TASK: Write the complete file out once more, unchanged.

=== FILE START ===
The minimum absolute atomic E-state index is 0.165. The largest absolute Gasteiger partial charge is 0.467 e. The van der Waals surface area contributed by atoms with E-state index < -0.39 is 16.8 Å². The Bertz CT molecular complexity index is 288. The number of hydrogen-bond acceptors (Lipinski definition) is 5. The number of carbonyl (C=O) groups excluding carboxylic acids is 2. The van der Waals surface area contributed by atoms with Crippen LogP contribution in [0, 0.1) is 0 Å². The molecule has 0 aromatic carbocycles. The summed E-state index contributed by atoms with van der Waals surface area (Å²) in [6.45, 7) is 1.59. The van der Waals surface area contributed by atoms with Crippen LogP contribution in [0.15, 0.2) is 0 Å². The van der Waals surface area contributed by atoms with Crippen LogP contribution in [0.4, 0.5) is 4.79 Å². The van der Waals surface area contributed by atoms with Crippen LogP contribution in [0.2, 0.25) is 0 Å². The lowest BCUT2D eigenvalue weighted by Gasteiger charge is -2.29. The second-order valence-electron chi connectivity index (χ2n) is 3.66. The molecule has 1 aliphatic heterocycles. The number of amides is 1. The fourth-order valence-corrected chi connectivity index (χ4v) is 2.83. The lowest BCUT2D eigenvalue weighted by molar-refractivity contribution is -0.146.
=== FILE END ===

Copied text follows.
The minimum absolute atomic E-state index is 0.165. The largest absolute Gasteiger partial charge is 0.467 e. The van der Waals surface area contributed by atoms with E-state index < -0.39 is 16.8 Å². The Bertz CT molecular complexity index is 288. The number of hydrogen-bond acceptors (Lipinski definition) is 5. The number of carbonyl (C=O) groups excluding carboxylic acids is 2. The van der Waals surface area contributed by atoms with Crippen LogP contribution in [0, 0.1) is 0 Å². The molecule has 0 aromatic carbocycles. The summed E-state index contributed by atoms with van der Waals surface area (Å²) in [6.45, 7) is 1.59. The van der Waals surface area contributed by atoms with Crippen LogP contribution in [0.15, 0.2) is 0 Å². The van der Waals surface area contributed by atoms with Crippen LogP contribution in [0.4, 0.5) is 4.79 Å². The van der Waals surface area contributed by atoms with Crippen LogP contribution in [0.2, 0.25) is 0 Å². The lowest BCUT2D eigenvalue weighted by Gasteiger charge is -2.29. The second-order valence-electron chi connectivity index (χ2n) is 3.66. The molecule has 1 aliphatic heterocycles. The number of amides is 1. The fourth-order valence-corrected chi connectivity index (χ4v) is 2.83. The lowest BCUT2D eigenvalue weighted by molar-refractivity contribution is -0.146.